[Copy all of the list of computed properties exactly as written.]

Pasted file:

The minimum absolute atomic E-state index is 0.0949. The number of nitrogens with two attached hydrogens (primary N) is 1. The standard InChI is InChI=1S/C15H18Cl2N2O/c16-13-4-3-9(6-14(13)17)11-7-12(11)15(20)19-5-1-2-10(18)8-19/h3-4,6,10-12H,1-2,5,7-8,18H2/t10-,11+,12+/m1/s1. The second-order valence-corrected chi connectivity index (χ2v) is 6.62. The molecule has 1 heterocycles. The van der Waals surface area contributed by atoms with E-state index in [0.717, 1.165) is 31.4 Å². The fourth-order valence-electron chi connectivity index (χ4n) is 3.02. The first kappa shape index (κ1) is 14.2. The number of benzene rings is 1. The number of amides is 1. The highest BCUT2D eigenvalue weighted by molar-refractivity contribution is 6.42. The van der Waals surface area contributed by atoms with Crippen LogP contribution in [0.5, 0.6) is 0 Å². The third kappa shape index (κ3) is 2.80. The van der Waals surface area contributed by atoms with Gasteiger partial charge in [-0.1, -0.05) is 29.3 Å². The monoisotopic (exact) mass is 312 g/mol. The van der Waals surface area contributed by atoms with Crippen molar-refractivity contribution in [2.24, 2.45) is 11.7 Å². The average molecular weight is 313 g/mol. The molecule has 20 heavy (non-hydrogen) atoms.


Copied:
The minimum absolute atomic E-state index is 0.0949. The number of nitrogens with two attached hydrogens (primary N) is 1. The standard InChI is InChI=1S/C15H18Cl2N2O/c16-13-4-3-9(6-14(13)17)11-7-12(11)15(20)19-5-1-2-10(18)8-19/h3-4,6,10-12H,1-2,5,7-8,18H2/t10-,11+,12+/m1/s1. The second-order valence-corrected chi connectivity index (χ2v) is 6.62. The molecule has 1 heterocycles. The van der Waals surface area contributed by atoms with E-state index in [0.717, 1.165) is 31.4 Å². The fourth-order valence-electron chi connectivity index (χ4n) is 3.02. The first kappa shape index (κ1) is 14.2. The number of benzene rings is 1. The number of amides is 1. The highest BCUT2D eigenvalue weighted by molar-refractivity contribution is 6.42. The van der Waals surface area contributed by atoms with Crippen LogP contribution in [0.5, 0.6) is 0 Å². The third kappa shape index (κ3) is 2.80. The van der Waals surface area contributed by atoms with Gasteiger partial charge in [-0.1, -0.05) is 29.3 Å². The monoisotopic (exact) mass is 312 g/mol. The van der Waals surface area contributed by atoms with Crippen molar-refractivity contribution in [2.24, 2.45) is 11.7 Å². The average molecular weight is 313 g/mol. The molecule has 20 heavy (non-hydrogen) atoms.